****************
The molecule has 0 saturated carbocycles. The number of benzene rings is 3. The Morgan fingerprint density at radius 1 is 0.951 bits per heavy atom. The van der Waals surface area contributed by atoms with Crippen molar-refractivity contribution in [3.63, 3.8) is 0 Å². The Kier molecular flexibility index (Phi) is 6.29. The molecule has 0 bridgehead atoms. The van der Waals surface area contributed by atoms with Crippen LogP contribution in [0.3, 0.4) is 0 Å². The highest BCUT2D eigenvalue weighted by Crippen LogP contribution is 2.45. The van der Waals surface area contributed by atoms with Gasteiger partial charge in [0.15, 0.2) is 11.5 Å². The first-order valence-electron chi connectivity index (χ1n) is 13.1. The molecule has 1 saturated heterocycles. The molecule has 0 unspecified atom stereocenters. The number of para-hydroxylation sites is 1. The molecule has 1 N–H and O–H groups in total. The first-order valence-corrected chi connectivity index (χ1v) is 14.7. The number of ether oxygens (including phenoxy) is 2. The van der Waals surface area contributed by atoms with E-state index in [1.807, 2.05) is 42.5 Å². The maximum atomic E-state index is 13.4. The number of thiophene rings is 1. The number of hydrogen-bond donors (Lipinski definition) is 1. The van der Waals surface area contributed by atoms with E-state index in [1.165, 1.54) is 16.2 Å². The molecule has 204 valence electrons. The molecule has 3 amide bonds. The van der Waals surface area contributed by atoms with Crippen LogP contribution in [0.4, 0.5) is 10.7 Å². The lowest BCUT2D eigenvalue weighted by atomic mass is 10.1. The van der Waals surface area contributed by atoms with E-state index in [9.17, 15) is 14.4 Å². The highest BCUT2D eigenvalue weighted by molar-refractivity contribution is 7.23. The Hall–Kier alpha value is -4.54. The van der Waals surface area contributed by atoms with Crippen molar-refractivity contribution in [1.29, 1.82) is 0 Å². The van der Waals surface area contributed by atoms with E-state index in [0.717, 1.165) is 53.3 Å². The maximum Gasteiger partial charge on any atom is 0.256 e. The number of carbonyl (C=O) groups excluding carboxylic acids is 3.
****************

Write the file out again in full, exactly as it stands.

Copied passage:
The molecule has 0 saturated carbocycles. The number of benzene rings is 3. The Morgan fingerprint density at radius 1 is 0.951 bits per heavy atom. The van der Waals surface area contributed by atoms with Crippen molar-refractivity contribution in [3.63, 3.8) is 0 Å². The Kier molecular flexibility index (Phi) is 6.29. The molecule has 0 bridgehead atoms. The van der Waals surface area contributed by atoms with Crippen LogP contribution in [0.3, 0.4) is 0 Å². The highest BCUT2D eigenvalue weighted by Crippen LogP contribution is 2.45. The van der Waals surface area contributed by atoms with Gasteiger partial charge in [0.15, 0.2) is 11.5 Å². The first-order valence-electron chi connectivity index (χ1n) is 13.1. The molecule has 1 saturated heterocycles. The molecule has 0 unspecified atom stereocenters. The number of para-hydroxylation sites is 1. The molecule has 1 N–H and O–H groups in total. The first-order valence-corrected chi connectivity index (χ1v) is 14.7. The number of ether oxygens (including phenoxy) is 2. The van der Waals surface area contributed by atoms with E-state index in [1.807, 2.05) is 42.5 Å². The maximum atomic E-state index is 13.4. The number of thiophene rings is 1. The number of hydrogen-bond donors (Lipinski definition) is 1. The van der Waals surface area contributed by atoms with E-state index in [1.165, 1.54) is 16.2 Å². The molecule has 204 valence electrons. The molecule has 3 amide bonds. The van der Waals surface area contributed by atoms with Crippen LogP contribution in [0.4, 0.5) is 10.7 Å². The lowest BCUT2D eigenvalue weighted by atomic mass is 10.1. The van der Waals surface area contributed by atoms with E-state index in [9.17, 15) is 14.4 Å². The highest BCUT2D eigenvalue weighted by molar-refractivity contribution is 7.23. The Hall–Kier alpha value is -4.54. The van der Waals surface area contributed by atoms with Crippen molar-refractivity contribution in [1.29, 1.82) is 0 Å². The van der Waals surface area contributed by atoms with E-state index in [0.717, 1.165) is 53.3 Å². The maximum Gasteiger partial charge on any atom is 0.256 e. The number of carbonyl (C=O) groups excluding carboxylic acids is 3.